The GIGN is an elite tactical unit of the Gendarmerie whose operations include hostage rescue, counter-terrorism, and the protection of top government officials.
Isil claims responsibility for France attack
Islamic State of Iraq and the Levant (Isil) has claimed responsibility for the attack in a statement, but gave no evidence for the claim.
Police officer who swapped himself for hostage suffered bullet wound
Interior Minister Gerard Collomb has confirmed that a gendarme who offered himself in exchange for hostages held in the supermarket was injured.
He said that the lieutenant-colonel suffered a bullet wound during the assault in which the hostage taker was shot dead by police.
Attacker named as 26-year-old Redouane Lakdim
The man who killed at least three people in attacks in southern France was a 26-year old known for petty crimes and possession of drugs, Interior Minister Gerard Collomb told reporters, adding that he acted alone.
Collomb named the attacker as Redouane Lakdim and said he was from nearby Carcassonne, where the attacks started.
"He was known for petty crimes. We had monitored him and thought there was no radicalisation," Collomb said.
Attacker was 'radicalised petty criminal under surveillance'
The suspect in a supermarket hostage-taking in southern France who killed three people is believed to have acted alone, the French interior minister has said.
He described the unnamed attacker as a "radicalised petty criminal under surveillance". Although he was known to authorities, he was "not considered an Islamist threat", the minister added.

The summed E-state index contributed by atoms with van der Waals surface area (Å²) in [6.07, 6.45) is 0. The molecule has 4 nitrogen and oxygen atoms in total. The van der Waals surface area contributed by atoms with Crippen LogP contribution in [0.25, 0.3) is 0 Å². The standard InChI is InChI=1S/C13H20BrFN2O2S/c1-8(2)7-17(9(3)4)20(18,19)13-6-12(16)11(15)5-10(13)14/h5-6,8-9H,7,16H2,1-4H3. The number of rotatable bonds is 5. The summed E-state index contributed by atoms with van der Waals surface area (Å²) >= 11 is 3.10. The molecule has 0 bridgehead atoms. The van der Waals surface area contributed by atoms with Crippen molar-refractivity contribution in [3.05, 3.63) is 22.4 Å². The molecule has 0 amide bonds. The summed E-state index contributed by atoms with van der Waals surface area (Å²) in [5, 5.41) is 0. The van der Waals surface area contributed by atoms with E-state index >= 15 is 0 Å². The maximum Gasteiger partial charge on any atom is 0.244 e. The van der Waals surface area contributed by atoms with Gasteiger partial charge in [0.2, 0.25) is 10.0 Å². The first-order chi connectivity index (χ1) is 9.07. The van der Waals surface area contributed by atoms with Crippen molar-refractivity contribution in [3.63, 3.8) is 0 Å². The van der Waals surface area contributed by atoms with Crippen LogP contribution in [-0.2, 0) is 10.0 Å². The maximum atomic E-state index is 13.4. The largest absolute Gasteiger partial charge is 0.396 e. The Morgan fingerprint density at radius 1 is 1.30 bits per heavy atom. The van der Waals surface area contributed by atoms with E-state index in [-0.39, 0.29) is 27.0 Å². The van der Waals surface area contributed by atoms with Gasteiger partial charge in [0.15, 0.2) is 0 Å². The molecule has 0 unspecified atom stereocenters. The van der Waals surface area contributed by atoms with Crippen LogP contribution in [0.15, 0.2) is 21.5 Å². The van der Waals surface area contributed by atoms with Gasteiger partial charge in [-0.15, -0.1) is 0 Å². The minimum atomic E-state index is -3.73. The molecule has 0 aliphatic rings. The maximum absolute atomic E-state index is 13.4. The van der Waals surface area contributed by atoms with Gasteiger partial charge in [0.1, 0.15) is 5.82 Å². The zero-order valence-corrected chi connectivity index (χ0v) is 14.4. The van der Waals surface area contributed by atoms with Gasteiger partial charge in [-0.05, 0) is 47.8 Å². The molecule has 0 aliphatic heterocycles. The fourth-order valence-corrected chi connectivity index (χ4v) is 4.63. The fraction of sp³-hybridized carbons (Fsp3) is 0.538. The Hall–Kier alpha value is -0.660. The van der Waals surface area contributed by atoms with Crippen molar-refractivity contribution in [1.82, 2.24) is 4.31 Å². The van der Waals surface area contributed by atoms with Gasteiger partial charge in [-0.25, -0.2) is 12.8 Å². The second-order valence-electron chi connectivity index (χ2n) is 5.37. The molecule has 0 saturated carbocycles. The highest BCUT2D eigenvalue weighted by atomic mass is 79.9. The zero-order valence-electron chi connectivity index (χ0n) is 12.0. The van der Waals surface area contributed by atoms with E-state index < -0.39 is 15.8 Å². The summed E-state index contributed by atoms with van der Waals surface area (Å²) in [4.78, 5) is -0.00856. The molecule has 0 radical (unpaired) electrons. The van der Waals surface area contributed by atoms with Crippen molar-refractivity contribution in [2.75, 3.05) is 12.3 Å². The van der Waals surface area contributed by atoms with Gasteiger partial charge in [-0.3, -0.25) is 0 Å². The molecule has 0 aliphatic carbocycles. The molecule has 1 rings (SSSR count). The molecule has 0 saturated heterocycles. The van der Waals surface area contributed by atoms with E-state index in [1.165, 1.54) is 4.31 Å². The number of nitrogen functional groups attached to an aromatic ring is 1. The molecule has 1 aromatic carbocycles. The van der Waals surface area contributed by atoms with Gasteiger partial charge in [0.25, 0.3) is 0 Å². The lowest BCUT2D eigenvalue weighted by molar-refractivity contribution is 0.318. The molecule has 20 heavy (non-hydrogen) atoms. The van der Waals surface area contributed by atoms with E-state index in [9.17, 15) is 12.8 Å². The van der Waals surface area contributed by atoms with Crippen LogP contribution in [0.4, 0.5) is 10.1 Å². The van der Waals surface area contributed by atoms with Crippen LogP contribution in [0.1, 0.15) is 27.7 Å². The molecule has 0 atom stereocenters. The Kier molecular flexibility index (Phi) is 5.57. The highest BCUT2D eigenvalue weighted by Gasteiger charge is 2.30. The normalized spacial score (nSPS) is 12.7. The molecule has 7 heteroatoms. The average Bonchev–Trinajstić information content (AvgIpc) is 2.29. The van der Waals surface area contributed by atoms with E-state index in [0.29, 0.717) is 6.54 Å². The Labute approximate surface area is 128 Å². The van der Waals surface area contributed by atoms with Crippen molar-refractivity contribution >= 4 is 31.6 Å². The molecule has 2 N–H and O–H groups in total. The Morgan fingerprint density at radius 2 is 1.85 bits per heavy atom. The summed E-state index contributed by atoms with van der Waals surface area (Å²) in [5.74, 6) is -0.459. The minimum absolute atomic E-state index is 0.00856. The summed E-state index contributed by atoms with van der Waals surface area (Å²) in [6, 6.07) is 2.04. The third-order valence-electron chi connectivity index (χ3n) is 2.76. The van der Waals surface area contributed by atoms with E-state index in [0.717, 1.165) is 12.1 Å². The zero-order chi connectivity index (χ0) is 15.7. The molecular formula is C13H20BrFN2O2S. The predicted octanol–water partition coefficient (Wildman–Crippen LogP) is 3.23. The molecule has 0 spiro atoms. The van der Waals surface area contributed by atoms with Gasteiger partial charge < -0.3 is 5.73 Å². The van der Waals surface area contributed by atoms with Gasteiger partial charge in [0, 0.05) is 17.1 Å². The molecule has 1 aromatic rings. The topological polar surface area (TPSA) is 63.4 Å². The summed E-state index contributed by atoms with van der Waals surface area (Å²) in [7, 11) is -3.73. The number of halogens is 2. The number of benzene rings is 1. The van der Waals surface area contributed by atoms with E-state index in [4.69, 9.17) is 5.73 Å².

Suspect was 'pleasant young man who... always had a nice word to say'
Police have raided the home in Carcassonne of the man suspected of carrying out the supermarket attack in Trebes, Le Parisien newspaper reported. It said police had also raided the homes of his associates and relatives.
One neighbour told the newspaper the suspect was a pleasant young man who was "calm, friendly, and always had a nice word to say."
He reportedly lived in an apartment block with his parents and sisters, and would take the youngest child to school every day.
'We got him!' shouts police officer after attacker is shot dead
A police officer emerged from the supermarket where the hostage-taker was holed up and shouted: "We got him, we got him!"
A journalist from the local La Depeche newspaper described the scene as police moved in to put an end to the incident.
They wrote: "I saw a dozen police from the GIGN (an elite police corps specialised in hostage and terror situations) go inside the Super U supermarket.
"From the outside you couldn't hear any shots being fired. Very quickly after this assault ambulances and a helicopter arrived at the car park.
"Then security forces sent sniffer dogs into the building. I saw a police officer come out, shouting: 'We got him, we got him!"
President Emmanuel Macron: 'All evidence suggests' this is terror attack
French President Emmanuel Macron said "all evidence suggests" the shootings in southern France are a terrorist attack.
Speaking in Brussels, where he is attending an EU summit, Macron offered his "full support" to everyone involving in the situation.
Military officer swapped himself for supermarket hostage
Interior Minister Gerard Collomb confirmed that French police killed the gunman who was holed up in the Super U store.